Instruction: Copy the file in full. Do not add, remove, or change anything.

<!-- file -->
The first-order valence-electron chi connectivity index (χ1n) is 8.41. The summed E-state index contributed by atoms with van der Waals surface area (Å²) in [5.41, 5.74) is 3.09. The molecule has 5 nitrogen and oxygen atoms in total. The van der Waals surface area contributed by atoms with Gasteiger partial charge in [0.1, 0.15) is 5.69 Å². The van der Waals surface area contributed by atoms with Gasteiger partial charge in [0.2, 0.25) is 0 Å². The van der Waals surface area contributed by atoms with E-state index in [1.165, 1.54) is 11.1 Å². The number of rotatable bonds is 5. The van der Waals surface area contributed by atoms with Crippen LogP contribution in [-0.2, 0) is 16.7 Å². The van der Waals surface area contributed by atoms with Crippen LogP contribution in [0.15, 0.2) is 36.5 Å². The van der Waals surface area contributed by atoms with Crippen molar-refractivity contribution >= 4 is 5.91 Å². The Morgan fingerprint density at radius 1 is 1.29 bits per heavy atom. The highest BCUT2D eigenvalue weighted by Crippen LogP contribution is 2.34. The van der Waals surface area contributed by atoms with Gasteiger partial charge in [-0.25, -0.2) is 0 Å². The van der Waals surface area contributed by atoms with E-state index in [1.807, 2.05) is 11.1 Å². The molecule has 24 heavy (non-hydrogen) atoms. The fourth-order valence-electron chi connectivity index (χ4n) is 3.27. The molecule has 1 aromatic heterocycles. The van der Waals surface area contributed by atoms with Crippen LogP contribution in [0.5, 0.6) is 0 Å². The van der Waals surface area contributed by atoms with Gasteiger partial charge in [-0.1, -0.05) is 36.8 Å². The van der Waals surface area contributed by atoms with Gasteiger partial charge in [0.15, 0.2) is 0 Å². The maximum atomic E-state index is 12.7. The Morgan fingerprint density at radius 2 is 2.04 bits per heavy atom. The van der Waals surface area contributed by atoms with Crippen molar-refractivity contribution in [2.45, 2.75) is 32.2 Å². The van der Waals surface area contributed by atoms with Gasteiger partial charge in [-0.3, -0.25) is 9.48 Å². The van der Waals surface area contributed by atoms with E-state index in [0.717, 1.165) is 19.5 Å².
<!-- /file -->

The first-order valence-electron chi connectivity index (χ1n) is 8.41. The summed E-state index contributed by atoms with van der Waals surface area (Å²) in [5.41, 5.74) is 3.09. The molecule has 5 nitrogen and oxygen atoms in total. The van der Waals surface area contributed by atoms with Gasteiger partial charge in [0.1, 0.15) is 5.69 Å². The van der Waals surface area contributed by atoms with Gasteiger partial charge in [0.2, 0.25) is 0 Å². The van der Waals surface area contributed by atoms with E-state index in [1.165, 1.54) is 11.1 Å². The number of rotatable bonds is 5. The van der Waals surface area contributed by atoms with Crippen LogP contribution in [-0.2, 0) is 16.7 Å². The van der Waals surface area contributed by atoms with Crippen LogP contribution in [0.15, 0.2) is 36.5 Å². The van der Waals surface area contributed by atoms with Crippen molar-refractivity contribution >= 4 is 5.91 Å². The Morgan fingerprint density at radius 1 is 1.29 bits per heavy atom. The highest BCUT2D eigenvalue weighted by Crippen LogP contribution is 2.34. The van der Waals surface area contributed by atoms with Gasteiger partial charge in [-0.25, -0.2) is 0 Å². The van der Waals surface area contributed by atoms with E-state index in [1.807, 2.05) is 11.1 Å². The molecule has 24 heavy (non-hydrogen) atoms. The fourth-order valence-electron chi connectivity index (χ4n) is 3.27. The molecule has 1 aromatic heterocycles. The van der Waals surface area contributed by atoms with Crippen LogP contribution in [0.5, 0.6) is 0 Å². The van der Waals surface area contributed by atoms with Gasteiger partial charge in [-0.1, -0.05) is 36.8 Å². The van der Waals surface area contributed by atoms with Gasteiger partial charge in [0.15, 0.2) is 0 Å². The maximum atomic E-state index is 12.7. The Morgan fingerprint density at radius 2 is 2.04 bits per heavy atom. The van der Waals surface area contributed by atoms with Crippen molar-refractivity contribution in [2.45, 2.75) is 32.2 Å². The van der Waals surface area contributed by atoms with Gasteiger partial charge in [-0.3, -0.25) is 9.48 Å². The van der Waals surface area contributed by atoms with E-state index in [0.717, 1.165) is 19.5 Å².